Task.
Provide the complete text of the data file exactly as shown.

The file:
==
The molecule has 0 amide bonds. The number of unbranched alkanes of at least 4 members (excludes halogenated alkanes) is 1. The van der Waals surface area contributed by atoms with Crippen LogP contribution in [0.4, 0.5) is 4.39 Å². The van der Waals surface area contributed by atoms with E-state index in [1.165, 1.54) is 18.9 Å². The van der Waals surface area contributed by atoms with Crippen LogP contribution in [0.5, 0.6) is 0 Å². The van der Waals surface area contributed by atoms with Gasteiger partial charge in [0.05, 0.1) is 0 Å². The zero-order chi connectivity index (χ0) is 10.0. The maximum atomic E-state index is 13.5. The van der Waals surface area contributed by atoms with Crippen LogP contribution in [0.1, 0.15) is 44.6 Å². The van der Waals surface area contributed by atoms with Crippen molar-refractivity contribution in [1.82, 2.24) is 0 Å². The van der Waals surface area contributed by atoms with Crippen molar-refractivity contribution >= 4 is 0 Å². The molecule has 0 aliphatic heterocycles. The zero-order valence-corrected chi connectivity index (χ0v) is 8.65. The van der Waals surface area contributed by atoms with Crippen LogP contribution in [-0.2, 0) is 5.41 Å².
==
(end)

The molecule has 0 amide bonds. The number of unbranched alkanes of at least 4 members (excludes halogenated alkanes) is 1. The van der Waals surface area contributed by atoms with Crippen LogP contribution in [0.4, 0.5) is 4.39 Å². The van der Waals surface area contributed by atoms with E-state index in [1.165, 1.54) is 18.9 Å². The van der Waals surface area contributed by atoms with Crippen LogP contribution in [0.5, 0.6) is 0 Å². The van der Waals surface area contributed by atoms with Gasteiger partial charge in [0.05, 0.1) is 0 Å². The zero-order chi connectivity index (χ0) is 10.0. The maximum atomic E-state index is 13.5. The van der Waals surface area contributed by atoms with Crippen LogP contribution in [0.1, 0.15) is 44.6 Å². The van der Waals surface area contributed by atoms with Crippen molar-refractivity contribution in [1.82, 2.24) is 0 Å². The van der Waals surface area contributed by atoms with Crippen molar-refractivity contribution >= 4 is 0 Å². The molecule has 0 aliphatic heterocycles. The zero-order valence-corrected chi connectivity index (χ0v) is 8.65. The van der Waals surface area contributed by atoms with Crippen LogP contribution in [-0.2, 0) is 5.41 Å².